July 11, 2015
The iconic image of Major General Lafayette at Yorktown, with James Armistead, who was born into slavery, but whose master allowed him to serve Lafayette during the American Revolution. Armistead performed as a spy for Lafayette during the siege of Yorktown.Photo Credit: Jean-Baptiste Le Paon (1736–1785) Lafayette at Yorktown, ca. 1783–1785 Oil on canvas, 36½ x 28¾ inches Lafayette College, Easton, PA. Gift of Helen Fahnstock Hubbard in memory of her husband, John Hubbard, Harvard class of 1892
The famous plaster bust of Lafayette by Jean-Antoine Houdon, from the collection of the Boston thenæum.Photo Credit: . Jean-Antoine Houdon (1741–1828) Marquis de Lafayette, before 1789 Plaster, 29 3/8 x 20 1/8 x 19¾ inches, Boston Athenæum, Purchase, 1828 (Image © President and Fellows of Harvard College)
Painted by the famed inventor Samuel Finley Breese Morse, the artist captures the spirit of Lafayette in 1825, at the end of the American 1824-1825- tour by “Hero of Two Worlds.” Photo Credit: Samuel Finley Breese Morse (1791–1872) Marquis de Lafayette, 1825 Oil on canvas, 29¾ x 24¾ inches Crystal Bridges Museum of American Art, Bentonville, AR (Photograph by Dwight Primiano)
Editor’s Note: David Dearinger, PhD, the Susan Morse Hilles Curator of Paintings & Sculpture and Director of Exhibitions at the Boston Athenæum, organized the current exhibition entitled, “Lafayette: An American Icon,” which runs from June 17 to September 27, 2015. The Boston Athenæum is located at 10 ½ Beacon Street, near the Massachusetts Statehouse. This exhibition, which is inspired by the recent reconstruction of the Hermione, the ship that brought Lafayette back to America in 1780, celebrates Lafayette’s role in the founding of this country. It focuses on portraits of Lafayette and illustrations of the events that brought him closest to this country and its citizens.
The Hermione visited Boston July 11-12, 2015, so this interview with Mr. Dearinger is timely for all the supporters and followers of the Hermione 2015 Voyage Project.
Q: From what angle did you pursue in assembling your Lafayette exhibit?
A: Obviously, there are hundreds of angles from which one could approach the topic of the Marquis de Lafayette. As an art historian with a specialty in American art—and with only one year in which to create this exhibition—I decided to focus the exhibit on images of Lafayette—paintings, sculptures, and engravings—knowing that this would require borrowing objects from (many) other institutions.
Q: We know that Lafayette spent very little time in Boston, did this pose a challenge as you planned the exhibit?
A: The exhibition is not about Lafayette’s connection to Boston (or Bostonians’ opinions of him—like most Americans post-Revolution and certainly by 1824, they basically thought he was a god, second only to Washington) and does not contain items that are particularly relevant to that topic. Probably a quick look at the indexes of the major Lafayette biographies etc. would shed some light on that. It is just not a specific aspect of this huge topic that interested me or, I think that would make a compelling exhibition.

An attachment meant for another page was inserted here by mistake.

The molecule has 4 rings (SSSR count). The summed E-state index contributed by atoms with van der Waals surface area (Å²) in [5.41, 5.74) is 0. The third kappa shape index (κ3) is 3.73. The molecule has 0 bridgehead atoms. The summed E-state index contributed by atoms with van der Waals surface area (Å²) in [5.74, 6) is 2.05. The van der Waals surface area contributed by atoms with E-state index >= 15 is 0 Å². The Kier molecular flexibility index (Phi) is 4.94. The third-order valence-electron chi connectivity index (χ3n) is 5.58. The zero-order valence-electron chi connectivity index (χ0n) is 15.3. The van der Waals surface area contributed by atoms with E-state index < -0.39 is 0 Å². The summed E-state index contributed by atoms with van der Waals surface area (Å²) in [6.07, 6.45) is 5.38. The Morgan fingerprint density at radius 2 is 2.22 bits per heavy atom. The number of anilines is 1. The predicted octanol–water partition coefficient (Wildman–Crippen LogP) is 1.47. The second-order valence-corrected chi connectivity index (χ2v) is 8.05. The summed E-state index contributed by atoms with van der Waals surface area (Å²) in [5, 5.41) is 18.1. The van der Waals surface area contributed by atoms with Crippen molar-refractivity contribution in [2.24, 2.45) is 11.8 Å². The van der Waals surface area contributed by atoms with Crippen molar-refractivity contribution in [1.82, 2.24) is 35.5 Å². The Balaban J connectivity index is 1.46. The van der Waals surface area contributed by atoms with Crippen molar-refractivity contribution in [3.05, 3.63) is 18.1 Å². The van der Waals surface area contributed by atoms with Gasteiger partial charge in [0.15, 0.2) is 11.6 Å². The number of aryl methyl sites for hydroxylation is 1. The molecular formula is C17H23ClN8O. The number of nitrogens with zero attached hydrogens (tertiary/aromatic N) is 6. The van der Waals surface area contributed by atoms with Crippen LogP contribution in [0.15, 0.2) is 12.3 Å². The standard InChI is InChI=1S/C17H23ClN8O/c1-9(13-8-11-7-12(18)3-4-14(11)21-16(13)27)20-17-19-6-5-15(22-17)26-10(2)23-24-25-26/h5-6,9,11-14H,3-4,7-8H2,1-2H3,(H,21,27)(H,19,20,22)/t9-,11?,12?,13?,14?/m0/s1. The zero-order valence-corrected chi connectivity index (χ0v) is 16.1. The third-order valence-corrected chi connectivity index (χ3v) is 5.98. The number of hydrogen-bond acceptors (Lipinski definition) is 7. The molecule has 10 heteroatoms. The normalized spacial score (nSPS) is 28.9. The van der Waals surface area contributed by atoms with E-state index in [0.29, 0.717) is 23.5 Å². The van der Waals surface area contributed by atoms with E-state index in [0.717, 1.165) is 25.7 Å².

Q: How did the bust of Lafayette by Houdon come to the Boston Athenæum?
A: The bust of Lafayette by Houdon was brought to Boston, along with other objects from Monticello—including the Boze painting of Lafayette that is also in the exhibition, lent by the Massachusetts Historical Society—following Jefferson’s death in 1826. Like Washington, Jefferson left a mountain of debt and his family (on the Coolidge side) [Ed. Note: A grand-daughter of Thomas Jefferson, Ellen Wayles Randolph married Joseph Coolidge, a Boston merchant.] scrambled to sell as much as they could. After some carryings on, the Athenæum acquired the bust, along with others by Houdon (Franklin, Washington) and at least one painting (Mather Brown’s portrait of John Adams), from the Coolidge descendants and it has been in the Athenæum’s collection ever since, one of the greater masterpieces of art that we own.
Q: What are some of the other items of the “Lafayette: An American Icon” exhibit worth noting?
A: Among these are the American Revolutionary battles of Brandywine and Yorktown and the winter that the American forces spent at Valley Forge; Lafayette’s relationship with Washington and his family as exemplified by the Marquis’s visits to Mount Vernon; and Lafayette’s triumphal farewell tour of the United States made on the occasion of the nation’s 50th anniversary. As is the case with all heroes—and as will be seen in these galleries—Lafayette’s ideals and the events of his life provided artists on both sides of the Atlantic with the narrative and iconographic material that they needed to make great art. Thus, they could frame Lafayette’s ideals as worthy of emulation and his life as a reliable source of inspiration.
For information, please visit: bostonathenaeum.org/exhibitions/lafayette-american-icon